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Olli Jokinen isn't saying what he knows about his Olympic aspirations, but he does say the Jets' problems have nothing to do with 'systems'.

JOHN WOODS / WINNIPEG FREE PRESS FILES Enlarge Image

Olli Jokinen isn't saying what he knows about his Olympic aspirations, but he does say the Jets' problems have nothing to do with 'systems'. Photo Store

Olympics, schlympics

HIS team mired in a three-game losing streak, Winnipeg Jets captain Andrew Ladd said Monday he's got larger problems to worry about right now than whether he'll be named to the Canadian Olympic team today.

"We've got bigger things we're trying to figure out here," Ladd said Monday at the MTS Centre, where his teammates assembled but did not practice.

"We're just focused on what's going on here. Losing three straight, that takes up most of my thought process right now."

The Canadian Olympic men's hockey team will be named today and Ladd is considered a long shot to make the team.

A couple of Ladd's teammates, however, punched their Olympic tickets on Monday, with the Jets confirming that goalie Ondrej Pavelec and forward Michael Frolik were named to the Czech Olympic team.

The Finns, meanwhile, will name their Olympic men's team today and Jets forward Olli Jokinen said cryptically on Monday that he already knows if he's on the team, but wasn't yet willing to share the news with reporters.

"I know what's going to happen, but it's not my place to say anything before they announce the team," said Jokinen.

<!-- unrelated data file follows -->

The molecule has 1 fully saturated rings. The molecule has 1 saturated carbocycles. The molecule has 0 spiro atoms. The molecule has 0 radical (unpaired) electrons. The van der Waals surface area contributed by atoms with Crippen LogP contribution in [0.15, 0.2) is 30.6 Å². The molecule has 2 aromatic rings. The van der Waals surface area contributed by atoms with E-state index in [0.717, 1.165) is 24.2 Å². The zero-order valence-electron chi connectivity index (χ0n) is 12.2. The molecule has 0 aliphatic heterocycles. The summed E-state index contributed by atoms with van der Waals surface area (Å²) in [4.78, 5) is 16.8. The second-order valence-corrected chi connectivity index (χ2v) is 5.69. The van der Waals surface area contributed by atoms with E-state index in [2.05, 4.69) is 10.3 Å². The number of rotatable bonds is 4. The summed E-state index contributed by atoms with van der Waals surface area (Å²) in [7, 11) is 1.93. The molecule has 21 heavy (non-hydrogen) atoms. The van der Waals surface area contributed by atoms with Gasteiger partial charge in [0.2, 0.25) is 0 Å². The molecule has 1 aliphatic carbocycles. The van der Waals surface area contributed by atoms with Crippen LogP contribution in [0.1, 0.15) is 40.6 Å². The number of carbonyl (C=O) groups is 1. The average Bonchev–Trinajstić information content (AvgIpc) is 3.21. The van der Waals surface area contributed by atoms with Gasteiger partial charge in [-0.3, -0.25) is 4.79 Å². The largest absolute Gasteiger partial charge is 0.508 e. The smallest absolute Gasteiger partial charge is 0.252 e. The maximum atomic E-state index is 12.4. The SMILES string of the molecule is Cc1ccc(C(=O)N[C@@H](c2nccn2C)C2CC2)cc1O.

Jets forward Blake Wheeler, who was named last week to the U.S. Olympic team, was asked if he's concerned at all with who Canada names to their Olympic team today. "No," Wheeler laughed.

 

System? What system?

PITTSBURGH Post-Gazette hockey writer Dejan Kovacevic raised some eyebrows in Jets Nation with his blog post Sunday in which he quoted some unnamed Penguins players as being critical of the Jets "system," or lack thereof.

"One (Penguins) player said they have "no structure," Kovacevic wrote. "Another said they had "no real plan for what they're doing." Yet another called them "really just a strange team." All concerned, it should be noted, praised the talented individuals on the Winnipeg roster. It was hard not to be impressed with some of them on this day alone. But the focus clearly was aimed at Claude Noel's system or, if he has a system, the evident failure to execute it.

Noel, the Jets head coach, was asked Monday in Winnipeg if there's a problem with his "system."

"There's nothing wrong with the system. When we play the right way in our system, we play well. That's what we're striving for on a consistent basis," Noel replied.

"It's nothing to do with the system. Whether we have a good system, bad system, no system -- you see us play, we play very well or we play very poorly. Why can't they find middle ground?... That's a good question. That's what I'm trying to get us to do and I will be relentless in my pursuit to get that.

"Now, is that a system issue? I don't believe it is."

Jets forward Olli Jokinen concurred. "At the end of the day, there's a lot of teams playing the same system," said Jokinen. "It's more about playing the right way and buying in and focusing on the task."

 

Lightning formidable foes

The Jets take on the Tampa Bay Lightning tonight at the MTS Centre.

The Lightning, including injured sniper Steven Stamkos, skated in Winnipeg on Monday and Noel said Tampa poses a formidable challenge, even with some key injuries in their lineup.

"You've got to give their coach (Jon Cooper) kudos. They've got a lot of guys out, some key guys like Stamkos, and they continue to do well," Noel said of the Lightning, who are third in the Eastern Conference despite having enjoyed the services of Stamkos for just 17 games this season.

"It should be a good game (tonight)."

paul.wiecek@freepress.mb.ca Twitter: @PaulWiecek

Republished from the Winnipeg Free Press print edition January 7, 2014 0

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